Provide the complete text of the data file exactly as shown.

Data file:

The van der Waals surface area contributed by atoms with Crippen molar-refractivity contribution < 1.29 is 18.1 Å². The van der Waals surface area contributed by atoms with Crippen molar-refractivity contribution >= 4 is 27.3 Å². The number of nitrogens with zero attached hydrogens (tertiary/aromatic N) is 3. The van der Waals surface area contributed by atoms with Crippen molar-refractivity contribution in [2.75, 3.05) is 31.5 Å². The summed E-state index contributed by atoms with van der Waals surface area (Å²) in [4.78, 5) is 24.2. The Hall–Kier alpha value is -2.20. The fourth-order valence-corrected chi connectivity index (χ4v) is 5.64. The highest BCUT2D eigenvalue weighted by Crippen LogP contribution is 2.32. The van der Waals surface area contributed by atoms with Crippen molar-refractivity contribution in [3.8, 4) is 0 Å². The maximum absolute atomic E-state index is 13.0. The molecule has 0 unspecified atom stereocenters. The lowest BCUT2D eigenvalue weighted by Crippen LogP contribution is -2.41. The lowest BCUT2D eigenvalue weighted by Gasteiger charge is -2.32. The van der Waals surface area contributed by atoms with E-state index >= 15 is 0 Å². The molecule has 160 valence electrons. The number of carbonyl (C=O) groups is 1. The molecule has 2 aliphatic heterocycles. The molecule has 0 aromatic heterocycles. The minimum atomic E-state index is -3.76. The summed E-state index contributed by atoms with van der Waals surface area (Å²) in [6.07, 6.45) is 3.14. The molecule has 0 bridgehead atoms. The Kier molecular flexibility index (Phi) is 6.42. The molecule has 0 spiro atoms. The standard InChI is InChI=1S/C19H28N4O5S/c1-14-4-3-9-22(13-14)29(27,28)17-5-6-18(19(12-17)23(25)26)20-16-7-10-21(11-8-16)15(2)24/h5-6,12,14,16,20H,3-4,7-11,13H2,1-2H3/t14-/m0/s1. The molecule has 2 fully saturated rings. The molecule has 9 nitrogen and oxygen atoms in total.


The van der Waals surface area contributed by atoms with Crippen molar-refractivity contribution < 1.29 is 18.1 Å². The van der Waals surface area contributed by atoms with Crippen molar-refractivity contribution >= 4 is 27.3 Å². The number of nitrogens with zero attached hydrogens (tertiary/aromatic N) is 3. The van der Waals surface area contributed by atoms with Crippen molar-refractivity contribution in [2.75, 3.05) is 31.5 Å². The summed E-state index contributed by atoms with van der Waals surface area (Å²) in [4.78, 5) is 24.2. The Hall–Kier alpha value is -2.20. The fourth-order valence-corrected chi connectivity index (χ4v) is 5.64. The highest BCUT2D eigenvalue weighted by Crippen LogP contribution is 2.32. The van der Waals surface area contributed by atoms with Crippen molar-refractivity contribution in [3.8, 4) is 0 Å². The maximum absolute atomic E-state index is 13.0. The molecule has 0 unspecified atom stereocenters. The lowest BCUT2D eigenvalue weighted by Crippen LogP contribution is -2.41. The lowest BCUT2D eigenvalue weighted by Gasteiger charge is -2.32. The van der Waals surface area contributed by atoms with E-state index >= 15 is 0 Å². The molecule has 160 valence electrons. The number of carbonyl (C=O) groups is 1. The molecule has 2 aliphatic heterocycles. The molecule has 0 aromatic heterocycles. The minimum atomic E-state index is -3.76. The summed E-state index contributed by atoms with van der Waals surface area (Å²) in [6.07, 6.45) is 3.14. The molecule has 0 bridgehead atoms. The Kier molecular flexibility index (Phi) is 6.42. The molecule has 0 spiro atoms. The standard InChI is InChI=1S/C19H28N4O5S/c1-14-4-3-9-22(13-14)29(27,28)17-5-6-18(19(12-17)23(25)26)20-16-7-10-21(11-8-16)15(2)24/h5-6,12,14,16,20H,3-4,7-11,13H2,1-2H3/t14-/m0/s1. The molecule has 2 fully saturated rings. The molecule has 9 nitrogen and oxygen atoms in total.